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Anti-Fungal Efficacy and Mechanisms of Flavonoids
Article

In vitro Antibiotic and Modulatory Activity of Mesosphaerum suaveolens (L.) Kuntze against Candida strains

1
Postgraduate Program in Molecular Bioprospecting, Regional University of Cariri (URCA), Crato 63122-290, CE, Brazil
2
Postgraduate Program of Plant Biology, Federal University of Pernambuco, Recife 50670-901, Brazil
3
Laboratory of Applied Mycology of Cariri, Regional University of Cariri (URCA), Crato 63122-290, CE, Brazil
4
Nursing Course at the Regional University of Cariri (URCA), Crato-CE-Brazil
5
Postgraduate Program in Botany – National Amazon Research Institute (INPA), Manaus 69067-375, AM, Brazil
6
Biology and Toxicology Laboratory, University of Regional Cariri (URCA), Crato 63122-290, CE, Brazil
7
Department of Agricultural and Environmental Sciences, Milan State University, 20133 Milan, Italy
8
Vegetable Ecophysiology Laboratory, Regional University of Cariri, Crato 63122-290, CE, Brazil
*
Author to whom correspondence should be addressed.
Received: 9 December 2019 / Revised: 20 January 2020 / Accepted: 24 January 2020 / Published: 27 January 2020
(This article belongs to the Special Issue Antimicrobial Plant Extracts and Phytochemicals)

Abstract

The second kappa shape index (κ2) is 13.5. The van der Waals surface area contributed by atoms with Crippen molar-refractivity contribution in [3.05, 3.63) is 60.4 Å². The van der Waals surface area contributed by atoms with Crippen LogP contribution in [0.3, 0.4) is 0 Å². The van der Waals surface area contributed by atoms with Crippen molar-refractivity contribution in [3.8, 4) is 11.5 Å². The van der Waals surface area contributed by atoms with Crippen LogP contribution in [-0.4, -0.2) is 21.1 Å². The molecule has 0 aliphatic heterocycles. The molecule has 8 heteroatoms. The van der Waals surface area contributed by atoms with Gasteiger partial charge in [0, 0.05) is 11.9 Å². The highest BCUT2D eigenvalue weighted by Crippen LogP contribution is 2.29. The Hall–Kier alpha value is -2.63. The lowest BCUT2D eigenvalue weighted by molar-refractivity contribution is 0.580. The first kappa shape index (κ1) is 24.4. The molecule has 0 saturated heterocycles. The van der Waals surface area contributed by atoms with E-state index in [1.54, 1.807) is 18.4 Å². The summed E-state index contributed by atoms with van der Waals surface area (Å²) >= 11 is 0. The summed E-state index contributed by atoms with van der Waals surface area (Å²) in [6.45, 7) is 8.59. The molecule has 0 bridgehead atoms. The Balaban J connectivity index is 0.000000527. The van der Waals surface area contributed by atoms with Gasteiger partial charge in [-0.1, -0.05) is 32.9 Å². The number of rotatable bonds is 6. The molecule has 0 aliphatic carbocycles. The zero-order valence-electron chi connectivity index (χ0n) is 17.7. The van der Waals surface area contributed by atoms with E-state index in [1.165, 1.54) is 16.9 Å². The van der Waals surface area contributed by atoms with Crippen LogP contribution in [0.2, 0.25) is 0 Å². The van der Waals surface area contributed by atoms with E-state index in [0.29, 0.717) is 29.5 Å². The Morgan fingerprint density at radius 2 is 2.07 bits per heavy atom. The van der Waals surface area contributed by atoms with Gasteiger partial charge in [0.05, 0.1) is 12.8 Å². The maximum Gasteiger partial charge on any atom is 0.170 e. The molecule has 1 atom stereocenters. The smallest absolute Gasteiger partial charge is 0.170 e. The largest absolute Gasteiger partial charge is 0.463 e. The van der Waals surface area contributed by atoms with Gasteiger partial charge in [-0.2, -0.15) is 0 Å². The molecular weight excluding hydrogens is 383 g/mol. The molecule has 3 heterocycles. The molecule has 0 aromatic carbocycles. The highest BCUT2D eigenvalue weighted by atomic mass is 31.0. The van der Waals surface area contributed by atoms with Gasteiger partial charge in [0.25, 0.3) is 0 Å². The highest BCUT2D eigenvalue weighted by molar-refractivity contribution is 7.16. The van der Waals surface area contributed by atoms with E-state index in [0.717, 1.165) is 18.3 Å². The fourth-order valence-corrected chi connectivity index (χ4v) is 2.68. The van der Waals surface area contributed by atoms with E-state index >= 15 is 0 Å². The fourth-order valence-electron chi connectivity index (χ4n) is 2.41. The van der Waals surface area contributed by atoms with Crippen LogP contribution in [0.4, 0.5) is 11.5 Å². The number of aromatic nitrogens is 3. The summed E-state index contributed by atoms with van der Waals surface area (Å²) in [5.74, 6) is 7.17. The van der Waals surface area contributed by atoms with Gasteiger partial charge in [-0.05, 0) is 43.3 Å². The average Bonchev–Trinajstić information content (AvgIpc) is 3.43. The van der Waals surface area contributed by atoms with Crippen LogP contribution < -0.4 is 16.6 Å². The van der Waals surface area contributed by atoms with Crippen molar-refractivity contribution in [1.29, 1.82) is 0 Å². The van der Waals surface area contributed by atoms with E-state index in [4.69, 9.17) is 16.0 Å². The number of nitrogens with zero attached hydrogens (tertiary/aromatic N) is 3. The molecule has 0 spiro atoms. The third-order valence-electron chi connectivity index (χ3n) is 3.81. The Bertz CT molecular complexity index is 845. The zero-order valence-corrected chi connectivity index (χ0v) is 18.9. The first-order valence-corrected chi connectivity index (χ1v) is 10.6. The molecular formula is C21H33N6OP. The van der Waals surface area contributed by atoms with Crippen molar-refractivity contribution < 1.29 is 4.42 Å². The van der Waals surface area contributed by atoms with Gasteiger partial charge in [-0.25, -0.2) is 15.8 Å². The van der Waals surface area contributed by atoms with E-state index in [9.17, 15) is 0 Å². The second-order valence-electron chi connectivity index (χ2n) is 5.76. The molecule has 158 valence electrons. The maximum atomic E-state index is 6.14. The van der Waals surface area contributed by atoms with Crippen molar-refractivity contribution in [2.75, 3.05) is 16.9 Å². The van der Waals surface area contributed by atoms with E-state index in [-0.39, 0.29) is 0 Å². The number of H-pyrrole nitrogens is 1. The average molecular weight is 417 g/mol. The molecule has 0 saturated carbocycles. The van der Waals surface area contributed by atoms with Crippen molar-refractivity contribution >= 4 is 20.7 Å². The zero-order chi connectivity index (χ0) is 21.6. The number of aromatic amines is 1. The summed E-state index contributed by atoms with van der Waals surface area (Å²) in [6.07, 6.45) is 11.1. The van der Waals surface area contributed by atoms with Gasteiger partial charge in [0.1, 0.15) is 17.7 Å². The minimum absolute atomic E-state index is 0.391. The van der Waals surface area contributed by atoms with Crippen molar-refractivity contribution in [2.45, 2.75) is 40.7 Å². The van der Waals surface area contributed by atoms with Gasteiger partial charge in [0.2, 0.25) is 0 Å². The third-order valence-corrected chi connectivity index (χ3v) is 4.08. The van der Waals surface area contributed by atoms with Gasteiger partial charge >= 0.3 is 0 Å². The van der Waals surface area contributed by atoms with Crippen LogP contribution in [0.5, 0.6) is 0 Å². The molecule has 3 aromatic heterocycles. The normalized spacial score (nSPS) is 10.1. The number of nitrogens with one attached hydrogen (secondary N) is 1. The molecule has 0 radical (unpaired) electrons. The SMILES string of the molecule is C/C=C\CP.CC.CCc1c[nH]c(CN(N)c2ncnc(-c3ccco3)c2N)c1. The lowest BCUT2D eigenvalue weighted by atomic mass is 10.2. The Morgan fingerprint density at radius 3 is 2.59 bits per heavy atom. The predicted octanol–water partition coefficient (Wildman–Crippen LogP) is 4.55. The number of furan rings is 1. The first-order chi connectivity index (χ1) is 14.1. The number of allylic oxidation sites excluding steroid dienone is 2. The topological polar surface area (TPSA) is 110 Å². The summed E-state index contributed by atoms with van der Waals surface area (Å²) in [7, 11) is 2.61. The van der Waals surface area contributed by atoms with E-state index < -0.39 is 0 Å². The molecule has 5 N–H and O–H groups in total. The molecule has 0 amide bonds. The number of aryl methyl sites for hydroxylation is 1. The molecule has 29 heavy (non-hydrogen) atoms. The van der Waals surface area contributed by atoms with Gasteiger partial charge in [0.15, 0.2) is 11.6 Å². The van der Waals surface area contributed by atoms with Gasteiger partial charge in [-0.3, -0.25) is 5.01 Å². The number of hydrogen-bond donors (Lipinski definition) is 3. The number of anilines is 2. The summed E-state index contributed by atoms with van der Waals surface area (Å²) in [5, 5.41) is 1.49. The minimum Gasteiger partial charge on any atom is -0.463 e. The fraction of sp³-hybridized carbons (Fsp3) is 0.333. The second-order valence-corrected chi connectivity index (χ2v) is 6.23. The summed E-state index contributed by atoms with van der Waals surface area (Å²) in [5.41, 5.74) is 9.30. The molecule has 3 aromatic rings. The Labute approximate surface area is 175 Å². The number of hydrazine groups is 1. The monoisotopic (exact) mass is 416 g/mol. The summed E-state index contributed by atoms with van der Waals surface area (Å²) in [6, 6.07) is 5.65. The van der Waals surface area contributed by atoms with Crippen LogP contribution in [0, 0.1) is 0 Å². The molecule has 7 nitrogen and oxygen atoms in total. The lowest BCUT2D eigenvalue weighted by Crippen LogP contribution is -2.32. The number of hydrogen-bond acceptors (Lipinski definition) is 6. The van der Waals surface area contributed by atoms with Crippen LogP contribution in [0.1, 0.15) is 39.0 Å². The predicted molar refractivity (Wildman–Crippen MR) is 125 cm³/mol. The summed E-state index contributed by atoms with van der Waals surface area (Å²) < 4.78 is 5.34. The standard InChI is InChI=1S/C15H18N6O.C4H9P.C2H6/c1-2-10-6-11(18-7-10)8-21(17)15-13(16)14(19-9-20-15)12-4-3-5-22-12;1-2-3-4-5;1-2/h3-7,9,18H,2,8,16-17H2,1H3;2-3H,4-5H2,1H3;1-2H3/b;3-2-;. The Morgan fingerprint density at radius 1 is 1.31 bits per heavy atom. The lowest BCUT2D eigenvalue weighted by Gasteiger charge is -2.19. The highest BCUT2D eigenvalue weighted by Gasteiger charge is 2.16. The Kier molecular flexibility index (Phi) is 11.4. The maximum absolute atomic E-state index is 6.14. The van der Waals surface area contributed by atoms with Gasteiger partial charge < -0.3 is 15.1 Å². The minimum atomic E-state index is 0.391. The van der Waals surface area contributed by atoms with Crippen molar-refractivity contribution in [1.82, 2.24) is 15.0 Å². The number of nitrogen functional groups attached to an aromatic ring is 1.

The emergence of fungal resistance to commercial drugs has been a major problem for the WHO. In this context, research with natural products is promising in the discovery of new active substances. Thus, this work evaluated the antifungal effect of a medicinal plant (i.e., Mesosphaerum suaveolens) against strains of the genus Candida, tested the combined effect with the drug fluconazole, and, finally, determined the phenolic constituents present in the species. Initially, aqueous extracts of leaves (AELMs) and aerial parts (AEAPMs) of the species were prepared. For microbiological assays, the minimum fungicidal concentration was determined by broth microdilution, and the combined effect of fluconazole extracts were verified by sub-inhibitory microdilution concentrations (CFM/8) followed by spectrophotometric readings which were used to determine the IC50. HPLC detected the presence of flavonoids and phenolic acids, detecting eight compounds present in the samples of which caffeic acid and quercetin were major components. The AELMs modulated fluconazole activity since it decreased fluconazole’s IC50 from 7.8 µg/mL to an IC50 of 4.7 µg/mL (CA LM 77) and from 28.8 µg/mL to 18.26 µg/mL (CA INCQS 40006) for the C. albicans strains. The AEAPMs were able to potentiate the effect of fluconazole more effectively than the AELMs. Such an effect was significant for the 16 µg/mL concentration for CA LM 77 and 32 µg/mL for CA INCQS 40006. The AEAPMs as well as the AELMs presented clinically relevant activities for C. tropicalis strains. For the C. tropicalis LM 23 strain, the AEPMs obtained an IC50 of 25 µg/mL and the AELMs an IC50 of 359.9 µg/mL.